lack scientific validation. Our research collaboration with the Americans will
help us understand these natural products in a more scientific way," says Dr
JS Yadav, director of the Indian Institute of Chemical Technology.
The IICT and the National Centre for Natural Products Research, University
of Mississippi, have tied-up to discover new drugs from natural sources.
While India provides its rich and varied herbarium to the Americans, the
latter will revalidate the medicinal properties of Indian herbs for effective use
for the benefit of humanity at large.
Over the years, natural products have been the mainstay of drug discovery
programme. Although several other systems have come into being, desired
results could not be obtained. Hence the focus is again shifted to natural
products, says Prof Larry Walker, director of NCNPR, USA.
Natural products are currently used across the world as herbal drugs, dietary
supplements and neutraceuticals. With increase in demand for the natural
products, big pharma companies from across the globe have once again
shifted their attention towards natural products and increased their efforts
towards finding new bioactive molecules from them.
According to Prof Ikhlas Khan, director, FDA programme, USA, natural
products offer a vast and virtually unlimited source of new agents for both
pharmaceutical and agrochemical industries. "As part of the MoU signed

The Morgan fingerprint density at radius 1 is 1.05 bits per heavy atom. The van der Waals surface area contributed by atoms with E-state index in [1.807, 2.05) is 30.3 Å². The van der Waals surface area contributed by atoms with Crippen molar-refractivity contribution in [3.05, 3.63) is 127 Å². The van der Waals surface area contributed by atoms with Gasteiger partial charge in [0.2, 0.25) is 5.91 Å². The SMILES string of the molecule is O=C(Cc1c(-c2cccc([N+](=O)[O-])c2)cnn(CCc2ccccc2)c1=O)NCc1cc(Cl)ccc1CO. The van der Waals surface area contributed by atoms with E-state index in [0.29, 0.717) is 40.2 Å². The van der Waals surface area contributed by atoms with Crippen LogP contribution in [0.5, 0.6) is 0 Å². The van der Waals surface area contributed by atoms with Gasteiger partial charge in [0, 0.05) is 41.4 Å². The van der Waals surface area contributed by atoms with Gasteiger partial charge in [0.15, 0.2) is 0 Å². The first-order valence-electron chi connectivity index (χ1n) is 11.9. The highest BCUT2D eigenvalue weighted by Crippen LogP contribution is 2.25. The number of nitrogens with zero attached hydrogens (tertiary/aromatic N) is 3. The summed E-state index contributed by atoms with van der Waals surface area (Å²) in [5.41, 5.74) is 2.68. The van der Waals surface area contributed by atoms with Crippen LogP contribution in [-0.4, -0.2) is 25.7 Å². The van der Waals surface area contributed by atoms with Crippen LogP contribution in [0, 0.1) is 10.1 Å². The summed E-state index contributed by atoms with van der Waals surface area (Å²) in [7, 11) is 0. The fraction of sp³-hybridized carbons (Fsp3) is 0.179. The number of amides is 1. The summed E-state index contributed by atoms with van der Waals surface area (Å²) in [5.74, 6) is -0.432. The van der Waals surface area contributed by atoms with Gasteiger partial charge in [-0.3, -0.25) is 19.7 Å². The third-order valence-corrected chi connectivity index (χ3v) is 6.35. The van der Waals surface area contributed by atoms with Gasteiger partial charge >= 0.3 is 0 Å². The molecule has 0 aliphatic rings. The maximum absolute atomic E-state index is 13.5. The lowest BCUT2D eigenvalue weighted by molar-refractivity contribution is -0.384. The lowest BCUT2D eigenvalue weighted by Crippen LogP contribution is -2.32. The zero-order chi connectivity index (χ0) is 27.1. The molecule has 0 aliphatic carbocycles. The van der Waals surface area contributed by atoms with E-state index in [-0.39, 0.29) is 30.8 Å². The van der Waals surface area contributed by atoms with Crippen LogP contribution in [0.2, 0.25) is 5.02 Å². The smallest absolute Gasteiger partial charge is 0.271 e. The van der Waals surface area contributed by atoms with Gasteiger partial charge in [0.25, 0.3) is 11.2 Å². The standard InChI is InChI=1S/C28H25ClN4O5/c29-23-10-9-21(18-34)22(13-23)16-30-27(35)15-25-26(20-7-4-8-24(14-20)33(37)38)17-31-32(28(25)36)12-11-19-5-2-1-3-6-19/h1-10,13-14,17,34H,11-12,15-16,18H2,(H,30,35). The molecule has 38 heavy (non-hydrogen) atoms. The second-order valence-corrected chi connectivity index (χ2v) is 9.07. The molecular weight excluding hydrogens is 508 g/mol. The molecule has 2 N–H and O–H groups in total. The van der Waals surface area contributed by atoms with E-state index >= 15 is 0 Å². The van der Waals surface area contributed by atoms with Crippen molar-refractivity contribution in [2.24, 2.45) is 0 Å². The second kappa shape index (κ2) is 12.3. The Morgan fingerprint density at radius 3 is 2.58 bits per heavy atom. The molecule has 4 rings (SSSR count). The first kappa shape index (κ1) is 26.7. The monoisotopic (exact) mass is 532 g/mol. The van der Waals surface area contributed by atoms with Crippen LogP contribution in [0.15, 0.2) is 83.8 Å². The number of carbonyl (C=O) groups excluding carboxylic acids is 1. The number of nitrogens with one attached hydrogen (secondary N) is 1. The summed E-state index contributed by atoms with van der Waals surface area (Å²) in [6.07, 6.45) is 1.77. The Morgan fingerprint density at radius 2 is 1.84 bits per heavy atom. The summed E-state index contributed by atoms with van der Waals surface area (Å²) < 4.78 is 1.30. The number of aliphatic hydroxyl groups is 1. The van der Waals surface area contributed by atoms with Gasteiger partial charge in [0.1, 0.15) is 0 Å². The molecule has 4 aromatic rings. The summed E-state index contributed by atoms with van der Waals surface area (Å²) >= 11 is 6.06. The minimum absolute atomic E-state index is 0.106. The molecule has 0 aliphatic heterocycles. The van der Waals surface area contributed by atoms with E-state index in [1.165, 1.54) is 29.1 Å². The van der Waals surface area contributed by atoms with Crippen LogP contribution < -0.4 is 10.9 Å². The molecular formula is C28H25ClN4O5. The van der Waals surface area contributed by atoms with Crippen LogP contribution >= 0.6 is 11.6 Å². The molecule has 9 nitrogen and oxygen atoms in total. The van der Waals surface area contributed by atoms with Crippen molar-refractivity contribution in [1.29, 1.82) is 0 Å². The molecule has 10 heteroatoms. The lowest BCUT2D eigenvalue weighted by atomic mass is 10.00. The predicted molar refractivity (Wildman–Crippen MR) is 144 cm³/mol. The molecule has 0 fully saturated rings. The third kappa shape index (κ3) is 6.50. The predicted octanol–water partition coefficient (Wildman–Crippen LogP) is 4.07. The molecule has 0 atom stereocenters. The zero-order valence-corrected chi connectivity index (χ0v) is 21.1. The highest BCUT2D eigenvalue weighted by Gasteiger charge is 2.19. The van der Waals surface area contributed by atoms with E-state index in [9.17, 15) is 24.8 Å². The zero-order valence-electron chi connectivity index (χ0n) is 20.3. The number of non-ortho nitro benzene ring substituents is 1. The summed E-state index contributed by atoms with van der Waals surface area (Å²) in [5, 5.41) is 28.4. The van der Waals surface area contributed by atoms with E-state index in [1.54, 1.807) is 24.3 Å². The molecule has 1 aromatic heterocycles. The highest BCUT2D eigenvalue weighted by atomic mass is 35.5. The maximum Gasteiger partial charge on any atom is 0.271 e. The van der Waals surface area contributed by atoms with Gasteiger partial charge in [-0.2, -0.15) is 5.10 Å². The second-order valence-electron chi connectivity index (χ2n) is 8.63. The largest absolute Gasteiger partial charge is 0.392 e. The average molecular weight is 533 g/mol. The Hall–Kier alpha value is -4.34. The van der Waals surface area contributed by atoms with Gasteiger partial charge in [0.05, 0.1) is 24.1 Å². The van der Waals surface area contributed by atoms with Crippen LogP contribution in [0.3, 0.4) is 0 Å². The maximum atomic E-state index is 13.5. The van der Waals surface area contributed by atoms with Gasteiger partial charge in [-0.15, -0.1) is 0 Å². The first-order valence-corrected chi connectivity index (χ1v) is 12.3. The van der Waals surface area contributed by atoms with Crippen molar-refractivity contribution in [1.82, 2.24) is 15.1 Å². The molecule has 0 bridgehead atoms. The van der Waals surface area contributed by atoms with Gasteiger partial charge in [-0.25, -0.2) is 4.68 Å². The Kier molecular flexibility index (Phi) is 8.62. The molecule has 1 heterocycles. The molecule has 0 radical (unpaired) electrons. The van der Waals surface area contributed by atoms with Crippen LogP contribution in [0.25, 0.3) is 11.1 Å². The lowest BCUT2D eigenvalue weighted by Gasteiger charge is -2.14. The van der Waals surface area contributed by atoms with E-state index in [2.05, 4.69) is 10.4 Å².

between IICT (CSIR) and NCNPR, we are conducting basic and applied
multidisciplinary research to discover and develop natural products for use as
pharmaceuticals, dietary supplements and agrochemicals, and to understand
the biological and chemical properties of medicinal plants," he points out.
The Indo-US research focus will be on discovering new drugs for unmet
therapeutic needs such as cancer and infectious diseases, improving the
quality and safety of botanical dietary supplements, and discovering new,
effective agrochemicals that will not harm the environment. It will also target
on discovering bioactive natural products, developing novel technologies and
processes that facilitate the discovery of bioactive natural products and
providing research based information on plant-derived products with
medicinal or agricultural applications.
Prof Walker says that emphasis will be on agents that control certain